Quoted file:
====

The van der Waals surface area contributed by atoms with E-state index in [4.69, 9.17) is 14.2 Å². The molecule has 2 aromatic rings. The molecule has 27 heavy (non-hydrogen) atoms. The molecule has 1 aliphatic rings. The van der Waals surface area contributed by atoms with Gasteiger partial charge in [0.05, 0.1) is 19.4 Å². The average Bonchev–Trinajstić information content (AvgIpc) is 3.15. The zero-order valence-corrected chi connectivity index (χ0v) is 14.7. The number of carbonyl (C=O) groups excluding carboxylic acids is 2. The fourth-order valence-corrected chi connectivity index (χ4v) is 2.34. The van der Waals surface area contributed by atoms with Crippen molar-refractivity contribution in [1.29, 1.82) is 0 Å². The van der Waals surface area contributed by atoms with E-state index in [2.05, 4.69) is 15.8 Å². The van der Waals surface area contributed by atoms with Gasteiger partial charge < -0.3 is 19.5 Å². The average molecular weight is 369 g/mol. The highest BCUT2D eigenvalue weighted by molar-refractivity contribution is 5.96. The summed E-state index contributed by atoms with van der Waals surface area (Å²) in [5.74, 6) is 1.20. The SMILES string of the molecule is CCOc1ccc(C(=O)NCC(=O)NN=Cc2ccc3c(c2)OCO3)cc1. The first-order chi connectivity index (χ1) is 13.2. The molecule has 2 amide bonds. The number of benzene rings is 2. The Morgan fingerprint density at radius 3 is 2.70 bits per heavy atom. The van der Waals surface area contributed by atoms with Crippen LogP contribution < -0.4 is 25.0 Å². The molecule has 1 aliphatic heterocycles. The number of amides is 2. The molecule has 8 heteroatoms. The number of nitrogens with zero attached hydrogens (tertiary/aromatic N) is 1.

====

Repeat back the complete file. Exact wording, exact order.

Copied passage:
The van der Waals surface area contributed by atoms with E-state index in [4.69, 9.17) is 14.2 Å². The molecule has 2 aromatic rings. The molecule has 27 heavy (non-hydrogen) atoms. The molecule has 1 aliphatic rings. The van der Waals surface area contributed by atoms with Gasteiger partial charge in [0.05, 0.1) is 19.4 Å². The average Bonchev–Trinajstić information content (AvgIpc) is 3.15. The zero-order valence-corrected chi connectivity index (χ0v) is 14.7. The number of carbonyl (C=O) groups excluding carboxylic acids is 2. The fourth-order valence-corrected chi connectivity index (χ4v) is 2.34. The van der Waals surface area contributed by atoms with Crippen molar-refractivity contribution in [1.29, 1.82) is 0 Å². The van der Waals surface area contributed by atoms with E-state index in [2.05, 4.69) is 15.8 Å². The van der Waals surface area contributed by atoms with Gasteiger partial charge < -0.3 is 19.5 Å². The average molecular weight is 369 g/mol. The highest BCUT2D eigenvalue weighted by molar-refractivity contribution is 5.96. The summed E-state index contributed by atoms with van der Waals surface area (Å²) in [5.74, 6) is 1.20. The SMILES string of the molecule is CCOc1ccc(C(=O)NCC(=O)NN=Cc2ccc3c(c2)OCO3)cc1. The first-order chi connectivity index (χ1) is 13.2. The molecule has 2 amide bonds. The number of benzene rings is 2. The Morgan fingerprint density at radius 3 is 2.70 bits per heavy atom. The van der Waals surface area contributed by atoms with Crippen LogP contribution < -0.4 is 25.0 Å². The molecule has 1 aliphatic heterocycles. The number of amides is 2. The molecule has 8 heteroatoms. The number of nitrogens with zero attached hydrogens (tertiary/aromatic N) is 1.